Borneo seemed to be a heavenly destination that is so beautiful, yet sometimes out of reach somehow.   Little did we know that we would be spending the first three months of 2015 on the third of the biggest island in the world, surrounded by a captivating rainforest over 130 million years old? Our adventures in Borneo started when we visited Brunei on last year’s September.  And when I returned in December, I made a promise to myself that I would try visit as much of the island as possible before returning back to Europe in the spring.

One of my first intrusive thoughts began with wellness in Borneo.  With that entire lush green forest bionetwork and a profusion of fauna and flora, I imagined the spa viewpoint to be distinctly in touch with nature.  Thus in my opinion the best place to discover the truth would be to escape to one of Borneo’s newest boutique resorts in Malaysia– the Gaya Island Resort.

gaya island hotel

THE NEW ECO HOTEL ON THE BLOCK

Just opened in August of 2012, the hotel is located on Pulau Gaya, the largest of a cluster of five islands that form the Tunku Abdul Rahman Marine Park, off the north- east coast of Borneo, close to Kota Kinabalu within the region of Sabah Malaysia.  From Brunei, it’s only a 35-minute plane journey, so I didn’t need to travel far to experience my spa escapism.

gaya spa

MANGROVES AND SPA BLISS

When I arrived after by 15-minute boat ride from harbor, I find myself to be easily captivated by the island’s serene aura and the relaxing shades of green shrubbery swaying softly in the light breeze. It’s hard to imagine that the conservation area covers 15sq km of untouched thick rainforest and boasts the best coral and virgin beaches in the entire park, just all on one island. The resort’s spa village, nestled between the interlacing mangroves, feels as if it goes within the nature of the island.  Designed in local Sabah style, the interiors are fashionable with a simplistic touch – shades of brown and beige contrasting beautifully with the surrounding green rainforest.

My anticipating spa experience began in the pre-treatment lounge where I was served a stimulating elixir made with guava, lime, pineapple, star anise and a splash of chilli, along with a cold towel to refresh myself.  Although moisture levels on the island are generally high at around 80%, I didn’t feel very much uncomfortable with the heat.  It was more a draining feeling like when you spray Evian water mist on your face. The concept of spa in Malaysia has a very interesting concoction of cultures due to its historical past with Indian and Chinese traditions. Nethertheless, the spirit unites to one philosophy – to restore balance to the body and soul.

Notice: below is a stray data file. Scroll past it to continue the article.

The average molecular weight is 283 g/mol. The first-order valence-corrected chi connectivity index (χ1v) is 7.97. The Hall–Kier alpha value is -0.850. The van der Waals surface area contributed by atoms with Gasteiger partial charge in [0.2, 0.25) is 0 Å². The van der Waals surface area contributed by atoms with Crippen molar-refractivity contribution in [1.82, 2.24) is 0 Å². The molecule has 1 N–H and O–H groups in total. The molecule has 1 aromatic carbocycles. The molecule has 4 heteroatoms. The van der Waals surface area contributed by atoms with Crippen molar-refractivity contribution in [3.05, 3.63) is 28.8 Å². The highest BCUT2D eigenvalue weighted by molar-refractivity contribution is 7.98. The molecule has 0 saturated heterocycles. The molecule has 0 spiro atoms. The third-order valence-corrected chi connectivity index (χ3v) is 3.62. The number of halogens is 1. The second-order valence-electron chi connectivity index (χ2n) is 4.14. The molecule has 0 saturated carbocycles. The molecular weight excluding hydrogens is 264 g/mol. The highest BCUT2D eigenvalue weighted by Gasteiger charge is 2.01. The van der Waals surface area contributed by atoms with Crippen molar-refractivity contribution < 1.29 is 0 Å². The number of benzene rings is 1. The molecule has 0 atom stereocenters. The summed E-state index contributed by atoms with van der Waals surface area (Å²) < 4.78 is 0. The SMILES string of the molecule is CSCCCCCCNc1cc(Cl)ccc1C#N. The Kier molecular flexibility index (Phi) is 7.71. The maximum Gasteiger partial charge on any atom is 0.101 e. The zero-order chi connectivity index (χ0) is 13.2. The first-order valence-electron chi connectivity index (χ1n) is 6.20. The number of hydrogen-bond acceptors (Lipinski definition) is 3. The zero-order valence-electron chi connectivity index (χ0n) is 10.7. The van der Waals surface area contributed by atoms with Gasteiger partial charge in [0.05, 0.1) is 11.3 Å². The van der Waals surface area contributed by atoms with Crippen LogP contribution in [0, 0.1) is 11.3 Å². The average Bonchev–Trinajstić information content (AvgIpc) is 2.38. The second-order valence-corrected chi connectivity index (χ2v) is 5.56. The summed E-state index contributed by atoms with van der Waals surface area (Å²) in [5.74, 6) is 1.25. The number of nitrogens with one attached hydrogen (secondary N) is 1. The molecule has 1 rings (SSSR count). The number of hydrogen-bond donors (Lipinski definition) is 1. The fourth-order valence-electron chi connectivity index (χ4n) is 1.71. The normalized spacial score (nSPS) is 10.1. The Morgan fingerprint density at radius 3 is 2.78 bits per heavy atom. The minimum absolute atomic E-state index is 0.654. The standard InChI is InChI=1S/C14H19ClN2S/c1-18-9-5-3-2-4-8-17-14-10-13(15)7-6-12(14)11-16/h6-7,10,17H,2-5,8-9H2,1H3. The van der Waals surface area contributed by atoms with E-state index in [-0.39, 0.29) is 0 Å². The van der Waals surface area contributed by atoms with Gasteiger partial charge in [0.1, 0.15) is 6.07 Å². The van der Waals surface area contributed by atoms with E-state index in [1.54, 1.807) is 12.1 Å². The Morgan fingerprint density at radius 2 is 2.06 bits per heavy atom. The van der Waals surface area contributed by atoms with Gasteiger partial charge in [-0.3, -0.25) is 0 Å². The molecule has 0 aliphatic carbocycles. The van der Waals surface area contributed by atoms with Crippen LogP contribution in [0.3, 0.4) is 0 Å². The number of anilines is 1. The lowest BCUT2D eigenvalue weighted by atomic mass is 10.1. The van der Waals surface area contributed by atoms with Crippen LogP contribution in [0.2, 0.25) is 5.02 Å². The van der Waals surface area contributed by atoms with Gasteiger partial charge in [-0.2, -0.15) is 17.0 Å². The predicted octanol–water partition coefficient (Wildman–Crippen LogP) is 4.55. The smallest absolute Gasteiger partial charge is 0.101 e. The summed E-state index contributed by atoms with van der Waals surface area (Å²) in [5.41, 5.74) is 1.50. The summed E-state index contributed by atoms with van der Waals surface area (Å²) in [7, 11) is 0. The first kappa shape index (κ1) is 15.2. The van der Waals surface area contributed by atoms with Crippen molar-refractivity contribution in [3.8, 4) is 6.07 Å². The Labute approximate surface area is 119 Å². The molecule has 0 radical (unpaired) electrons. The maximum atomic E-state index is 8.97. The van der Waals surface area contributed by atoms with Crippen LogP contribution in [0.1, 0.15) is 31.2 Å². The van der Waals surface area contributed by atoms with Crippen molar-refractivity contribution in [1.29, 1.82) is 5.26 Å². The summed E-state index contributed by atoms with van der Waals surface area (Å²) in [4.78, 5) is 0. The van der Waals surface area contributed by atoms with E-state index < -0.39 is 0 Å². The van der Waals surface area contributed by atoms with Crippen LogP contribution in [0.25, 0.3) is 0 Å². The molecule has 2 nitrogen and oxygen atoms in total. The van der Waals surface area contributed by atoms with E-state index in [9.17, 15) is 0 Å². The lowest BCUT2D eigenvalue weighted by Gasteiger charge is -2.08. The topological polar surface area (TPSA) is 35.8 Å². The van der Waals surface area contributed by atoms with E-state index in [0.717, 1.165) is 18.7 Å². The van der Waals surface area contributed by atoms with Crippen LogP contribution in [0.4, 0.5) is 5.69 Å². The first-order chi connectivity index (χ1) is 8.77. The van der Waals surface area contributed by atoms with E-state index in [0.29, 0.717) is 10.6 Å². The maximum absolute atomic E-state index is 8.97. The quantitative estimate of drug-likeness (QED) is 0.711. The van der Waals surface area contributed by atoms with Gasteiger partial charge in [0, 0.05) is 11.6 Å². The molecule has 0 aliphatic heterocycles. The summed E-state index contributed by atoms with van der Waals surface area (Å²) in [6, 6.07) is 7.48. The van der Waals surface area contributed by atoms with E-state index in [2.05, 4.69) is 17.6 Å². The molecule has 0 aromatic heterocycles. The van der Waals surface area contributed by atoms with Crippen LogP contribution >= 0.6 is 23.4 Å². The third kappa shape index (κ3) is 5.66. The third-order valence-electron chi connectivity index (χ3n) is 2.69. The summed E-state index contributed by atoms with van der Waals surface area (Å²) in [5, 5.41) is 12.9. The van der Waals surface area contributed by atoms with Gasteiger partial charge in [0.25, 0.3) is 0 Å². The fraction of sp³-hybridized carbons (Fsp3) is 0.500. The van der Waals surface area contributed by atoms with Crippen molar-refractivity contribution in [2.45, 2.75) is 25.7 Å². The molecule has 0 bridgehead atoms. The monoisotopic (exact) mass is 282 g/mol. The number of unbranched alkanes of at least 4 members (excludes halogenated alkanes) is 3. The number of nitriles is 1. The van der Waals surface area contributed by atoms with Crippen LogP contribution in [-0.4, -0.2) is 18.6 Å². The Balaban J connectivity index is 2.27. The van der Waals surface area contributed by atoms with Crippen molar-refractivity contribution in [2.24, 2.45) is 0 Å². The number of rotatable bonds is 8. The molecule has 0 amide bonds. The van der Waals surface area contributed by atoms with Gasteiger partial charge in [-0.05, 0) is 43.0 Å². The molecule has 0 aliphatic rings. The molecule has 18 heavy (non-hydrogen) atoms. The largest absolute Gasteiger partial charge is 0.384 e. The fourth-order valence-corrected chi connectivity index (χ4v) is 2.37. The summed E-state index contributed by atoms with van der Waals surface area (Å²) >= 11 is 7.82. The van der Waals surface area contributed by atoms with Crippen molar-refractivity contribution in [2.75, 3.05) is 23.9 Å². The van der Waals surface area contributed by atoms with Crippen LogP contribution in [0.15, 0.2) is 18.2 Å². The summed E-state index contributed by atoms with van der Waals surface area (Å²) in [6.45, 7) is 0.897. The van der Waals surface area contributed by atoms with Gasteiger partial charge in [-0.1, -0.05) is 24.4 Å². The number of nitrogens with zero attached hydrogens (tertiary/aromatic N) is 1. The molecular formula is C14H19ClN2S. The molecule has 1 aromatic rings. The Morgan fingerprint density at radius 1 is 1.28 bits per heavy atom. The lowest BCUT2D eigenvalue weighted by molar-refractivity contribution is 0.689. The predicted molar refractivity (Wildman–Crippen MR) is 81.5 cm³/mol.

healing gaya

INDIGENOUS HEALING TRADITIONS

I was greeted by my therapist, a Malay local, who led me to one of the verandas to begin my first part of the treatment.  My feet were washed with a combination of fresh ginger, chili and salt – ingredients frequently used in Sabah culture.   With a spring in my step (thanks to the chili), we went to the room where I would have my Deru Laut treatment, inspired by locals called Bajaus, indigenous locals who’s lives are dedicated the love of the sea.  So imagine yourself in a sunken bath filled with organic seaweed, a rich collagen plant full of enzymes and vitamins, and your face coated with extract of sea pearls.  There seemed to be no doubt in my mind that all of these natural ingredients were going to do wonders for my skin. The final part of my treatment involved a rhythmical massage called rolling waves,  releasing the tension away from my rock-hard muscles using hand pressure that I had not experienced before. By using the forearm and knuckles, I could feel my body slowing falling into a peaceful slumber.  With the healing sound of the waves gently washing up onto the sand, and the wildlife in the rainforest playing its sundown musical repertoire, I had never felt so rejuvenated.  You can’t get more distinctly Borneo than that!

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